Epidemics and Society is a sweeping exploration of the history of plagues and its impact in human history, from the Black Death to today. It reveals the ways that diseases have not only influenced medical science and publ and publ and public health but also transformed the arts, religion, intellectual history, and warfare. Coincidentally, this book was released in October 2019 right before the coronavirus outbreak. Author Frank Snowden actually caught COVID-19 himself while teaching in Italy.
“Brilliant and sobering.”
"Snowden . . . examines the ways in which disease outbreaks have shaped politics, crushed revolutions, and entrenched racial and economic discrimination. . . . Gigantic in scope, stretching across centuries and continents, Snowden’s account seeks to explain, too, the ways in which social structures have allowed diseases to flourish."
— Isaac Chotiner, New Yorker
“[A] wide-ranging study”
— Laura Spinney, Nature
"Covering roughly a millennium on about 550 pages is no small task…very readable"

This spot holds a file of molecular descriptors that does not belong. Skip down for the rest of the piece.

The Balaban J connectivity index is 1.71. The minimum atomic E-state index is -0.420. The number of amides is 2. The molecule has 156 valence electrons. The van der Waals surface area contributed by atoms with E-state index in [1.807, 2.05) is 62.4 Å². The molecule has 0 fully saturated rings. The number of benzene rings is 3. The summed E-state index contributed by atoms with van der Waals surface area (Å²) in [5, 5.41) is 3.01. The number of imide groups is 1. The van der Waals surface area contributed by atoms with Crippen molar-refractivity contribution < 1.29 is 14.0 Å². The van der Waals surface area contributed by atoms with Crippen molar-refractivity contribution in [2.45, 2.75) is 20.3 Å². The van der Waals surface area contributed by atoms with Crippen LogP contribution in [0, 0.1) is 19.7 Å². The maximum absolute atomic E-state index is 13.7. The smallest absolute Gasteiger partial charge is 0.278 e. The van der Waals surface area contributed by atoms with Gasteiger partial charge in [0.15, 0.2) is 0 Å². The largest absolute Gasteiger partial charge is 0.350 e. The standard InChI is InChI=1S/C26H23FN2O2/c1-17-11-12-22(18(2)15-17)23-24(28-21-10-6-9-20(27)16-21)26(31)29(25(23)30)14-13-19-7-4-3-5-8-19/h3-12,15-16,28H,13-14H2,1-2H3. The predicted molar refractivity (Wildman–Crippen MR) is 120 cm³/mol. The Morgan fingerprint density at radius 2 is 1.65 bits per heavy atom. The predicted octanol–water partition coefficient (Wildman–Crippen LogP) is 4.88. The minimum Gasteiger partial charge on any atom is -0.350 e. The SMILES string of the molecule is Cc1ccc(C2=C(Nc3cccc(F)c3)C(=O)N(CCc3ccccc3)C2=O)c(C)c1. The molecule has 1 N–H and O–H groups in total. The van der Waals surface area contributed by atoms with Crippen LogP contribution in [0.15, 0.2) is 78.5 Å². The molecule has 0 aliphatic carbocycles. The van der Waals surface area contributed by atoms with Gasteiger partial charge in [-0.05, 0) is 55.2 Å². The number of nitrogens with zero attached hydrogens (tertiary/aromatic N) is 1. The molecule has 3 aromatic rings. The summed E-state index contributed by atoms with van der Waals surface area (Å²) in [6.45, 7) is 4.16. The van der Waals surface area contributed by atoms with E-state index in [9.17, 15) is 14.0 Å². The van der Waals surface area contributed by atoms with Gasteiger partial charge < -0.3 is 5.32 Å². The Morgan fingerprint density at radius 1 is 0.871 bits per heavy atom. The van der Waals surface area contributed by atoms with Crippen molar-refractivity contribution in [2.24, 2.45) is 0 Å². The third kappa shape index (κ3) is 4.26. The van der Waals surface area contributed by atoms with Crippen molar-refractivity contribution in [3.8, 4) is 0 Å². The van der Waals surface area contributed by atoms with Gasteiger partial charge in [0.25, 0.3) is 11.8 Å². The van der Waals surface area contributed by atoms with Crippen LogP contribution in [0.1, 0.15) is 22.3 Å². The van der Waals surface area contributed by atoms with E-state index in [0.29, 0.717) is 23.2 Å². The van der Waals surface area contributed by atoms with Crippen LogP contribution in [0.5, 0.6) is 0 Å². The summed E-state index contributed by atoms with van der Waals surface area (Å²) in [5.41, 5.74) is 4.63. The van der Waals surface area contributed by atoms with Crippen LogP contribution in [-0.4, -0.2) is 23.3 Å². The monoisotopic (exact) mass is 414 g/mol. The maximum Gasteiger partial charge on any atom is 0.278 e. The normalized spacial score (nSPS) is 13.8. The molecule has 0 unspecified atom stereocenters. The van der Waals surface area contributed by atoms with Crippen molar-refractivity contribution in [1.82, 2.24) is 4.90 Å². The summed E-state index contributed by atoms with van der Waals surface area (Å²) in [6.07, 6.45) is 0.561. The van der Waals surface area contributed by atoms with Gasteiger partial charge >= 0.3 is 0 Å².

— Christoph Gradmann, The Lancet
"Illuminating and instructive, jam-packed with fascinating details. . . . A splendid—and scary—account of a potent and still-present threat to humankind."
— Glenn Altschuler, Florida Courier
"Essential reading for anyone who is concerned about society’s preparedness to meet new microbial challenges and who appreciates the importance of history to develop effective and efficient responses."
— Socrates Litsios, author of The Tomorrow of Malaria
“A superb synthesis of a complex and important topic. Snowden brings to the subject a wealth of previous research on disease and brilliantly integrates his work into more general historical concerns. A major achievement.”
"Professor Snowden provides an authoritative and very readable historical account of several of the major the major infectious diseases epidemics that have afflicted mankind with a focus on their impact on society."
— Brian Greenwood, London School of Hygiene & Tropical Medicine
"In an era of rapidly emerging diseases, Epidemics and Society reminds us that in framing epidemics we are also, always, refiguring human life and fate in relation to ecology and society."
“A distinctive and very useful contribution to the public understanding of disease."